|Elevation||2,499 m (8,199 ft)|
The Lataband Pass or Kotal-e Lataband, (elevation: 2,499 m or 8,199 ft) is a mountain pass connecting Afghanistan and Jalalabad on the way to Pakistan in the Karkacha hills between Seh Baba and Butkhak in the Hindukush Range. The name, Lataband, means 'Mountain of Rags' as there was an old belief that people who hung bits of clothing on the bushes along the way, had their wishes granted.
The Lataband Pass is a difficult and dangerous pass which was on the only road suitable for carriages or motor vehicles between Kabul and Jalalabad until the longer, but less precipitous route via the Khord Kabul was used by the Moghuls in the 16th century. An integral part of the ancient Silk Road, it was still in use until 1960, when the route via Tangi Gharu route was finally completed and paved. This new road reduced travel time between Kabul and the Pakistan border from two days to only a few hours. It was for many centuries an important link on the trade route between Central Asia and South Asia, and a strategic military location.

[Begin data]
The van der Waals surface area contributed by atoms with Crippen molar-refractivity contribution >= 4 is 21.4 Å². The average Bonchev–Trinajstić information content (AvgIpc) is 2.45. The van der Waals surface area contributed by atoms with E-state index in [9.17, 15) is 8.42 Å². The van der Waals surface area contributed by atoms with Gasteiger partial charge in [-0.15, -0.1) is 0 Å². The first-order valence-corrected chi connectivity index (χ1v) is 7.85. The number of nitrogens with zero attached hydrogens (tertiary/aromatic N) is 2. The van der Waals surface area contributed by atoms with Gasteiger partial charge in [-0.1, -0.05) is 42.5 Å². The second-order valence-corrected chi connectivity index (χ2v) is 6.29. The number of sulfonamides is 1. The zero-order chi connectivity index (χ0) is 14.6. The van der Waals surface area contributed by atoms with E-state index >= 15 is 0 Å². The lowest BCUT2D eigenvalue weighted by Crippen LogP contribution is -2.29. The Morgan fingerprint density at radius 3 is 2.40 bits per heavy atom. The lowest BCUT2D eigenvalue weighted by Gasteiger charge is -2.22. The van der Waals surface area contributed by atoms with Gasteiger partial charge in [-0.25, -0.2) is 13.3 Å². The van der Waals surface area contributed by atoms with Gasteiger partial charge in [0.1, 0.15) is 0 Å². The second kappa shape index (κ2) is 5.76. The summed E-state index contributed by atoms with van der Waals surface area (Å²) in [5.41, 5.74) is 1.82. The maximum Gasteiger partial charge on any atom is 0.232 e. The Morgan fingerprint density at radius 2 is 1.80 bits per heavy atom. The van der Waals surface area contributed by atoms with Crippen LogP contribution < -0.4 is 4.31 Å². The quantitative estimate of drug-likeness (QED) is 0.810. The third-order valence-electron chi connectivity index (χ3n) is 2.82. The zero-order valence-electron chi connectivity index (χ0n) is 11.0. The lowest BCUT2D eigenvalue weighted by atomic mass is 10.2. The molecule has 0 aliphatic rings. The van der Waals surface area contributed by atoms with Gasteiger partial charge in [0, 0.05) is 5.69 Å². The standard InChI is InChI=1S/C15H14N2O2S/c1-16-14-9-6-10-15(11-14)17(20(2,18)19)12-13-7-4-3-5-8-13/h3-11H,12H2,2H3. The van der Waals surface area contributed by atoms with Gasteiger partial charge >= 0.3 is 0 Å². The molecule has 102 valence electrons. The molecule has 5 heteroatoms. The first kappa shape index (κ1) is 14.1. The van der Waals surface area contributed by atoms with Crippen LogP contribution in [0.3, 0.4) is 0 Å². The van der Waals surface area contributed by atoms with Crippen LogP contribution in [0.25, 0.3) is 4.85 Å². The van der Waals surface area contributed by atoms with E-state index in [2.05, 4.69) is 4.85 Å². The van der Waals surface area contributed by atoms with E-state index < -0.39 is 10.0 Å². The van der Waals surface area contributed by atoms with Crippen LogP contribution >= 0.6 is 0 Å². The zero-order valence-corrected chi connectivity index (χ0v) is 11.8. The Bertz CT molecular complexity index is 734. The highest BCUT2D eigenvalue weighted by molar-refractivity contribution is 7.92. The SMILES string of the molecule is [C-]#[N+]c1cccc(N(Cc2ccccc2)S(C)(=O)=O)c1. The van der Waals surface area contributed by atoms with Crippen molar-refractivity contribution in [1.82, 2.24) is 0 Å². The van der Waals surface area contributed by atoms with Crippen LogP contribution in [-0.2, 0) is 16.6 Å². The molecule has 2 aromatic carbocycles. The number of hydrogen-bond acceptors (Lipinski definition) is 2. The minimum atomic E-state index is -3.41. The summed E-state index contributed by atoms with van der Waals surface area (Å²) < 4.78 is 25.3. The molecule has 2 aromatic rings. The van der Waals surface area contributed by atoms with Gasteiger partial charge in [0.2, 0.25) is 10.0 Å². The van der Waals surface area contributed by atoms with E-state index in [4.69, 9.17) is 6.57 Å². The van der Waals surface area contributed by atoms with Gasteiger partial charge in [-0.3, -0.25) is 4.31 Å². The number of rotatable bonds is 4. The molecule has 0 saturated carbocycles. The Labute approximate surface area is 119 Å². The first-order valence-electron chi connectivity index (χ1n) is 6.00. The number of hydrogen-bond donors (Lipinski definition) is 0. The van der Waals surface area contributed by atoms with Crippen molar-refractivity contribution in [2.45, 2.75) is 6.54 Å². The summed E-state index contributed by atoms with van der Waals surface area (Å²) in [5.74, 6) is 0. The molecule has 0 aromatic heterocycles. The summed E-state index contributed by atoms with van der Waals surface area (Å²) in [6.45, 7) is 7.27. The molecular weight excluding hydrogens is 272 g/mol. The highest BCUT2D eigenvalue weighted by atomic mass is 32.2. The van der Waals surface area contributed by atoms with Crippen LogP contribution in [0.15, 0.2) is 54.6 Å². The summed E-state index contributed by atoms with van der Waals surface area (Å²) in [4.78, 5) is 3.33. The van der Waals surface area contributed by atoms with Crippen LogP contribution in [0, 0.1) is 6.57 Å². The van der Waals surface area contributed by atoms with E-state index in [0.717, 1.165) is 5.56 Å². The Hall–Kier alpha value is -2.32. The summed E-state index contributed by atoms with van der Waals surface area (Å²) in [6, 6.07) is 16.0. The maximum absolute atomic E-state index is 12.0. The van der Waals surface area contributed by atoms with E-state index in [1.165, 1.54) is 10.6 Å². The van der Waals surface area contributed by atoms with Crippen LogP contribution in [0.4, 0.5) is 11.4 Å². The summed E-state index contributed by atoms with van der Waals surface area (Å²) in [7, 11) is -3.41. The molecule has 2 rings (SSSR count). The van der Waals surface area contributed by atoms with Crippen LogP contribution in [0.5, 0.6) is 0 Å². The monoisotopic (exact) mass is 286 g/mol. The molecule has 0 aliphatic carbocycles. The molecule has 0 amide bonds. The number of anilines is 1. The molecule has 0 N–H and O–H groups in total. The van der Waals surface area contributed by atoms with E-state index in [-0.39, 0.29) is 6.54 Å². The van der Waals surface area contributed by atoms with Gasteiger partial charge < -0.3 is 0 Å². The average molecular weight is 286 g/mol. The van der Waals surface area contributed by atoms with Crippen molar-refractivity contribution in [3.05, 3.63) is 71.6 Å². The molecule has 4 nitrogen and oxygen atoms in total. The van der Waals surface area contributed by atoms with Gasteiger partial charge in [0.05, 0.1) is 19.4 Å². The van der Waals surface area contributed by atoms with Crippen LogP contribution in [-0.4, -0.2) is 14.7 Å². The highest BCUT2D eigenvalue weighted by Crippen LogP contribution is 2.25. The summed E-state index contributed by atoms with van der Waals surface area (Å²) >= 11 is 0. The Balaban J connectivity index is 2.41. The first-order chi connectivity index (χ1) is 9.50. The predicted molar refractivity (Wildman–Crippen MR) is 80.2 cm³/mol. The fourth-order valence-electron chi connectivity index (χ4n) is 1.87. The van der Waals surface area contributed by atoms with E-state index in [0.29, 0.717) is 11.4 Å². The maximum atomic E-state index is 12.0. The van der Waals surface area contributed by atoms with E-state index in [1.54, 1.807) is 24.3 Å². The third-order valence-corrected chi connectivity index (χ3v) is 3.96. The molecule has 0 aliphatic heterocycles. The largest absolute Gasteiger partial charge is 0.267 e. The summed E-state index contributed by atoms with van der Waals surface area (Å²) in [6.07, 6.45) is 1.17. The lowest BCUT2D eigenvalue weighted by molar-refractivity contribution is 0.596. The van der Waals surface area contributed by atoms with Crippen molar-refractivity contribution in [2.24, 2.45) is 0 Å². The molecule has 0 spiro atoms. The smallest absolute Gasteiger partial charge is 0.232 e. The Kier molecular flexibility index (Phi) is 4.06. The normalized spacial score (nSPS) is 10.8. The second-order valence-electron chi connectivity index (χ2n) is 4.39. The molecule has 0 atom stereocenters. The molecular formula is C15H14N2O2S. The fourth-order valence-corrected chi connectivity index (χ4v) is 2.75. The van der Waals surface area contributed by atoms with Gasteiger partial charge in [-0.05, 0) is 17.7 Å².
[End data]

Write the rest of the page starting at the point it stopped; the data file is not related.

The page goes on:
"A military post was established at this point by the British during the Second Afghan War (1878-80), which was held by Colonel Hudson while Afghan forces held the nearby post of Sherpur. Hudson’s forces were surrounded but could communicate by heliograph in clear weather (an apparatus which used a movable mirror to reflect sunlight to signal to distant points). Colonel Hudson’s force at Lataband, together with troops stationed at the garrison at Jagdalak near the pass, fought against the Tezin Ghilzais who occupied the surrounding hills and eventually drove them off." 
- Blood (2001). Afghanistan: A Country Study. Peter R. Blood, ed. Washington: GPO for the Library of Congress. See: 
- Dupree (1977). An Historical Guide to Afghanistan. Nancy Hatch Dupree. First Edition 1970. Revised edition, 1977. Afghan Air Authority; Afghan Tourist Organization, Kabul.